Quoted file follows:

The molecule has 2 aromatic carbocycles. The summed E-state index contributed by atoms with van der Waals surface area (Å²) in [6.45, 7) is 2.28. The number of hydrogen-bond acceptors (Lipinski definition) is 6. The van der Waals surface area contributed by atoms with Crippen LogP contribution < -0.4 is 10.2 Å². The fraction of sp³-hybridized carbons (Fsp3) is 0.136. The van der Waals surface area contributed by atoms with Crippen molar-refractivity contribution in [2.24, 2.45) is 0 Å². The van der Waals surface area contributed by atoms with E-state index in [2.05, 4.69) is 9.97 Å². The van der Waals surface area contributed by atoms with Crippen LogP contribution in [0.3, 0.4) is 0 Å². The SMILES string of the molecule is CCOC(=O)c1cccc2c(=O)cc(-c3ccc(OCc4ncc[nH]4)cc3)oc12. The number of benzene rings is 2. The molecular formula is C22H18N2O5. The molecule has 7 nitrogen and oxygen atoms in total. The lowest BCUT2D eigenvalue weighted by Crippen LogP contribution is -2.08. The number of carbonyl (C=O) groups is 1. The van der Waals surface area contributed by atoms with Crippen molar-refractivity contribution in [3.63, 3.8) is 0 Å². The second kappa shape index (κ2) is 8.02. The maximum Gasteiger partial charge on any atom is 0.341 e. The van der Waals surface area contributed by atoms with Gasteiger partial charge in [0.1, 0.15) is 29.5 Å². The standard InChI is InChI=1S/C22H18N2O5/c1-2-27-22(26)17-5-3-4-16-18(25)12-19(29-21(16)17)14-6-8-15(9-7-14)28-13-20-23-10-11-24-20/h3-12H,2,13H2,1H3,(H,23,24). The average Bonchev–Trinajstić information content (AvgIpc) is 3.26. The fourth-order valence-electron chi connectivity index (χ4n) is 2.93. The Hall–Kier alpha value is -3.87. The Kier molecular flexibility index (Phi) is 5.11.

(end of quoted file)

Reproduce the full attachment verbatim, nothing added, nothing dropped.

The molecule has 2 aromatic carbocycles. The summed E-state index contributed by atoms with van der Waals surface area (Å²) in [6.45, 7) is 2.28. The number of hydrogen-bond acceptors (Lipinski definition) is 6. The van der Waals surface area contributed by atoms with Crippen LogP contribution < -0.4 is 10.2 Å². The fraction of sp³-hybridized carbons (Fsp3) is 0.136. The van der Waals surface area contributed by atoms with Crippen molar-refractivity contribution in [2.24, 2.45) is 0 Å². The van der Waals surface area contributed by atoms with E-state index in [2.05, 4.69) is 9.97 Å². The van der Waals surface area contributed by atoms with Crippen LogP contribution in [0.3, 0.4) is 0 Å². The SMILES string of the molecule is CCOC(=O)c1cccc2c(=O)cc(-c3ccc(OCc4ncc[nH]4)cc3)oc12. The number of benzene rings is 2. The molecular formula is C22H18N2O5. The molecule has 7 nitrogen and oxygen atoms in total. The lowest BCUT2D eigenvalue weighted by Crippen LogP contribution is -2.08. The number of carbonyl (C=O) groups is 1. The van der Waals surface area contributed by atoms with Crippen molar-refractivity contribution in [3.63, 3.8) is 0 Å². The second kappa shape index (κ2) is 8.02. The maximum Gasteiger partial charge on any atom is 0.341 e. The van der Waals surface area contributed by atoms with Gasteiger partial charge in [0.1, 0.15) is 29.5 Å². The standard InChI is InChI=1S/C22H18N2O5/c1-2-27-22(26)17-5-3-4-16-18(25)12-19(29-21(16)17)14-6-8-15(9-7-14)28-13-20-23-10-11-24-20/h3-12H,2,13H2,1H3,(H,23,24). The average Bonchev–Trinajstić information content (AvgIpc) is 3.26. The fourth-order valence-electron chi connectivity index (χ4n) is 2.93. The Hall–Kier alpha value is -3.87. The Kier molecular flexibility index (Phi) is 5.11.